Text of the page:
Shirley Hosler is her own one-woman aid society

Shirley Hosler stores items that she gives away to charities, students, soldiers, children and more on her closed-in front porch. (Enterprise photo — Amy Scattergood)

SARANAC LAKE — Shirley Hosler is sitting on the front steps of the small, bungalow-style house where she’s lived for 40 years, her white hair tucked under a bright red Jesus ball cap, wearing a Lake Placid Olympic Training Center lanyard like a necklace. Above and below her on the steps are boxes of the supplies she collects to give to area students, seniors, children, soldiers, the homeless and anyone else she considers needy, which may include friends, family and people she meets over the course of her day.

Hosler is currently collecting items for a Thursday trip to Fort Drum, a U.S. Army base in Jefferson County, where she’ll drop off a carload of supplies.

“I can’t go to Fort Drum because of the virus,” says Hosler from her porch. Instead she’s being driven there in a van loaded with donations, and then taken out to a celebratory steakhouse dinner with two of the soldiers.

Saturday is her 84th birthday.

“I’ve never had a birthday party before,” she says matter-of-factly. “This’ll be the first one.”

Hosler is equally matter-of-fact about her personal history. Her young brother, father and mother all died when she was a child, and she grew up in an orphanage. “I was in a home when I was 8,” she says. “I never saw them again.”

Hosler is a one-woman aid society, and has been for most of her adult life. She ran a local thrift shop for 38 years, and when that closed in 2007, she simply took her redistribution system private.

“I just didn’t want to give it up,” she says, and instead thought, “What can I do now?”

She takes a call on her porch from a friend who wanted to know if she needed puzzles. Hosler said she had puzzles; what she really wanted was peanuts for the soldiers. Shortly thereafter, another friend drove down from Malone and unloaded paper bags filled with winter hats, sweaters and butterscotch, and then wished her a happy birthday.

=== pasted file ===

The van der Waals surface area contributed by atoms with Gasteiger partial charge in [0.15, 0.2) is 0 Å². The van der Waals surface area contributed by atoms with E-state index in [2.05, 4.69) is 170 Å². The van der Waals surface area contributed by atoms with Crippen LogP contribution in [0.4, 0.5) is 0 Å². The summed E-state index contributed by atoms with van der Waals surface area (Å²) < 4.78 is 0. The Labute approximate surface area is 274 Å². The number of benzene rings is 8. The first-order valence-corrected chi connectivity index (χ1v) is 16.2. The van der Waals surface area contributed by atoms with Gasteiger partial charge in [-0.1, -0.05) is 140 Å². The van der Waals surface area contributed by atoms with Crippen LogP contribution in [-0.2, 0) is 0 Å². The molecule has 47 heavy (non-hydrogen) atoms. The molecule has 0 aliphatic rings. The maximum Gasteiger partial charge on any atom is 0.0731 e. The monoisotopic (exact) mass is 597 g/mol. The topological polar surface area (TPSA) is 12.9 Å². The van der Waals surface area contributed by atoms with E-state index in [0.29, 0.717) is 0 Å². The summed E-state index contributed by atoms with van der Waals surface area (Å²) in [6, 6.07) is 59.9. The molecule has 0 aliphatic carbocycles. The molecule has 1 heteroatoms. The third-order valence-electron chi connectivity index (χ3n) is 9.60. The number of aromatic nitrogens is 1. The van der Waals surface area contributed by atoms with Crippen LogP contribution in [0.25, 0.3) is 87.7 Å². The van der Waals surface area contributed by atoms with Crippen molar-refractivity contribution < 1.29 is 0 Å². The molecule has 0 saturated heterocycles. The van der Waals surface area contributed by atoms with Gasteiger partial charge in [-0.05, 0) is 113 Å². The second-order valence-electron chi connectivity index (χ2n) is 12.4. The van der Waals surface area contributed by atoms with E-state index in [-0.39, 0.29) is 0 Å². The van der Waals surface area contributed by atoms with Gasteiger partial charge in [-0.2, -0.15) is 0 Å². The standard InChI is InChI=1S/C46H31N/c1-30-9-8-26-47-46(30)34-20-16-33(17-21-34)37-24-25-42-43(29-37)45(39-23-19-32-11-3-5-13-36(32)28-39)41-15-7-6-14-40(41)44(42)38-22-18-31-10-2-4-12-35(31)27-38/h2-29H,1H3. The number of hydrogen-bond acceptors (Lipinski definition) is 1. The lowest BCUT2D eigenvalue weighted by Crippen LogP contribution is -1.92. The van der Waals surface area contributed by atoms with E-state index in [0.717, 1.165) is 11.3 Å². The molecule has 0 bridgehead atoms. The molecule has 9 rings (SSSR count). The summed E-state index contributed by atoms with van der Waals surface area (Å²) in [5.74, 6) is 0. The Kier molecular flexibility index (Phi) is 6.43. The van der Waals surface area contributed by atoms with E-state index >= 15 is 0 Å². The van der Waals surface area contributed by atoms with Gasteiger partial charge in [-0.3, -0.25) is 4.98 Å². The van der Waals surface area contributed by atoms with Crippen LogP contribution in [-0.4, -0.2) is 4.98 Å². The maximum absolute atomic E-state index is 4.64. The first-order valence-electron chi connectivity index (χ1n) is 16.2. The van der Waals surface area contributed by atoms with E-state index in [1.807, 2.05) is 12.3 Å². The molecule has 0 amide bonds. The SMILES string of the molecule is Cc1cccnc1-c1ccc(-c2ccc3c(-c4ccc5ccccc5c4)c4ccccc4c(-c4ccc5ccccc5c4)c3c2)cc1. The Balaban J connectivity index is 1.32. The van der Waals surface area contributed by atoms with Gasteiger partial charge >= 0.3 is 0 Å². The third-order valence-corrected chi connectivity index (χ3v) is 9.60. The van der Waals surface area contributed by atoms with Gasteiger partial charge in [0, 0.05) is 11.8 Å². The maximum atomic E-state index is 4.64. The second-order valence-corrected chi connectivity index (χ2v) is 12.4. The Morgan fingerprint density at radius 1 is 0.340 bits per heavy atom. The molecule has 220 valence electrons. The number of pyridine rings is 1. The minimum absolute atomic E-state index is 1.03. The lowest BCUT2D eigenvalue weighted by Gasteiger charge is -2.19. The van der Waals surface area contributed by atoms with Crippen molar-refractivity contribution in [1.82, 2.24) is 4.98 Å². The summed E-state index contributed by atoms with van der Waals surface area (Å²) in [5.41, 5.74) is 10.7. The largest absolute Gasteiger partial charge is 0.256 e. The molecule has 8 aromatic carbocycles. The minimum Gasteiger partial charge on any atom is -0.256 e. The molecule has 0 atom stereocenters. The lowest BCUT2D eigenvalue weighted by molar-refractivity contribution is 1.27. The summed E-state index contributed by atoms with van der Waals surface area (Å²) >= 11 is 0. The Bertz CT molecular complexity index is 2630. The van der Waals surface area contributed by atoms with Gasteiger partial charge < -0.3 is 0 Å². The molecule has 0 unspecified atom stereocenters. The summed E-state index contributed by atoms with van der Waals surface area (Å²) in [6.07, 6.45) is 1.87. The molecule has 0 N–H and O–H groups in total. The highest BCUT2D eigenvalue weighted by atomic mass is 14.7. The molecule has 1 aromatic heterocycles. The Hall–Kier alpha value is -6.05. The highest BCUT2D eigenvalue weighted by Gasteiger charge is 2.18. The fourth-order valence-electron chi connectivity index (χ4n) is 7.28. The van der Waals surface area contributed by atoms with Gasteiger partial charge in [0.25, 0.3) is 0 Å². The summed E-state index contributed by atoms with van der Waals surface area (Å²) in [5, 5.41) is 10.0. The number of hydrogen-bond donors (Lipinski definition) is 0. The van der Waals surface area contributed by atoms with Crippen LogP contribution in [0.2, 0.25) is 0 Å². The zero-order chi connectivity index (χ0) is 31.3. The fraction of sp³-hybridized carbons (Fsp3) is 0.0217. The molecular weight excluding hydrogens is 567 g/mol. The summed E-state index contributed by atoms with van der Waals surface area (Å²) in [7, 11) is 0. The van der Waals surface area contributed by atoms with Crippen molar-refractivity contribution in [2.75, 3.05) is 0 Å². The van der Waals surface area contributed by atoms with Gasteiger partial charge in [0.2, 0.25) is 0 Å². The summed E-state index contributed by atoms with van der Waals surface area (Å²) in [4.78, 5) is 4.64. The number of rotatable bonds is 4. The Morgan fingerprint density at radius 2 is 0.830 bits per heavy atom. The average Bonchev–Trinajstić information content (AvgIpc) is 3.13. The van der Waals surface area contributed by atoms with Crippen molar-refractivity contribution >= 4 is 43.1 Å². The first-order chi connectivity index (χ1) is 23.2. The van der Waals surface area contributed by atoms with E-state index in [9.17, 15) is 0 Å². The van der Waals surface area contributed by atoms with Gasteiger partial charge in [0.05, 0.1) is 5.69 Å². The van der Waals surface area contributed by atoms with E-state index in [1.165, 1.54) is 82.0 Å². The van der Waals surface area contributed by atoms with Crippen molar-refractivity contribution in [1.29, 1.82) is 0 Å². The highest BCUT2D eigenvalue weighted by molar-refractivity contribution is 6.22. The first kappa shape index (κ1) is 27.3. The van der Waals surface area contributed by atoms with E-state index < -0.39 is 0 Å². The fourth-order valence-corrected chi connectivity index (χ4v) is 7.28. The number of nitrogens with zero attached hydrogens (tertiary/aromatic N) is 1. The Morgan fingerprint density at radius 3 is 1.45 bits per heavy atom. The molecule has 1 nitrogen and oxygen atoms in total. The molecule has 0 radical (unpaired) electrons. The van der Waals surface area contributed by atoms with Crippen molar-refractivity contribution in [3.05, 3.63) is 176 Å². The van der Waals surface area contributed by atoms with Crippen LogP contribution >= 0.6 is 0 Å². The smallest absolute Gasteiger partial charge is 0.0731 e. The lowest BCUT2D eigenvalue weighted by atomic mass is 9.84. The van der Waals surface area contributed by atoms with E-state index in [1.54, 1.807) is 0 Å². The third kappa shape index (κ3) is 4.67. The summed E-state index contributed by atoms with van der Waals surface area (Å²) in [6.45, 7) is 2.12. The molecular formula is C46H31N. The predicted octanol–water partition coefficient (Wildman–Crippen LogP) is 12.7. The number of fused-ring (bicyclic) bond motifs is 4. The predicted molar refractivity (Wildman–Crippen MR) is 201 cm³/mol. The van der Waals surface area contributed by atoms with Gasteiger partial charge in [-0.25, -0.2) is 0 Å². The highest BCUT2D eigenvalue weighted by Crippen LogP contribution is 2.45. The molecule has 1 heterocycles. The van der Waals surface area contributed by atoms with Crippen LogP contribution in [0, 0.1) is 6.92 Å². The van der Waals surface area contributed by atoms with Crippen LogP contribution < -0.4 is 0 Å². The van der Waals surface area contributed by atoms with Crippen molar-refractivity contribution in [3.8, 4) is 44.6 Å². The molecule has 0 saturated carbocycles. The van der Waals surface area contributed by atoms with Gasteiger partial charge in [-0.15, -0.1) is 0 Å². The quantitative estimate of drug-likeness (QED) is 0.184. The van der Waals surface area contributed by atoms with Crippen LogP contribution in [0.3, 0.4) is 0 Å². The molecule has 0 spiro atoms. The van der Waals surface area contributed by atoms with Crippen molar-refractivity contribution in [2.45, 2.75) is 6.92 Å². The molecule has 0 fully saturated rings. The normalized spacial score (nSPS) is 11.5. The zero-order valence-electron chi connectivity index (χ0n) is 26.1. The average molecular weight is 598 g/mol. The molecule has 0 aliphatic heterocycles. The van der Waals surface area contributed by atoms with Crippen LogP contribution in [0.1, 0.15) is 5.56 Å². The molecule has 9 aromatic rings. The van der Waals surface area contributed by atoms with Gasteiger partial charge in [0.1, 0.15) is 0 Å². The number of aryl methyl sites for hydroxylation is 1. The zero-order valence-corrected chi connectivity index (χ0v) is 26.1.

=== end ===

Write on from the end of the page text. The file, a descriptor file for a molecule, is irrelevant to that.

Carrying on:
“It’s a lot of work, and a lot of people don’t have time,” she says. “But I’ve got plenty of time.”

Hosler sorted the new merchandise from her perch on the stairs, putting the candy into one box for Fort Drum, sizing up a pair of corduroys, and folding the hats into another box for “any school that needs hats.”

Inside her front door, her closed-in porch is its own jumbled thrift shop. Every surface and much of the floor is stacked with boxes filled with games, clothes, baby items, toys, stationary, coats and more.

“I’ve got more stuff than I did last year,” she says. “What I don’t want, I give to the thrift shop.”

Hosler points out her nearby shed, now covered with a canopy of orange and red leaves. It’s also filled with items to give away.

“Right now people are hurting,” she says. “We’ve got to start helping each other.”

Hosler says her brother delays the check he sends her for her birthday, hoping she’ll spend it on herself. “So I went and got a whole bunch of pens, and toothpaste and cocoa butter for the nursing homes,” she says with a smile.

She does allow that the steak dinner is a birthday celebration, and thus actually for herself rather than for others. But you get the sense that if she could package it and give it away first, she would.


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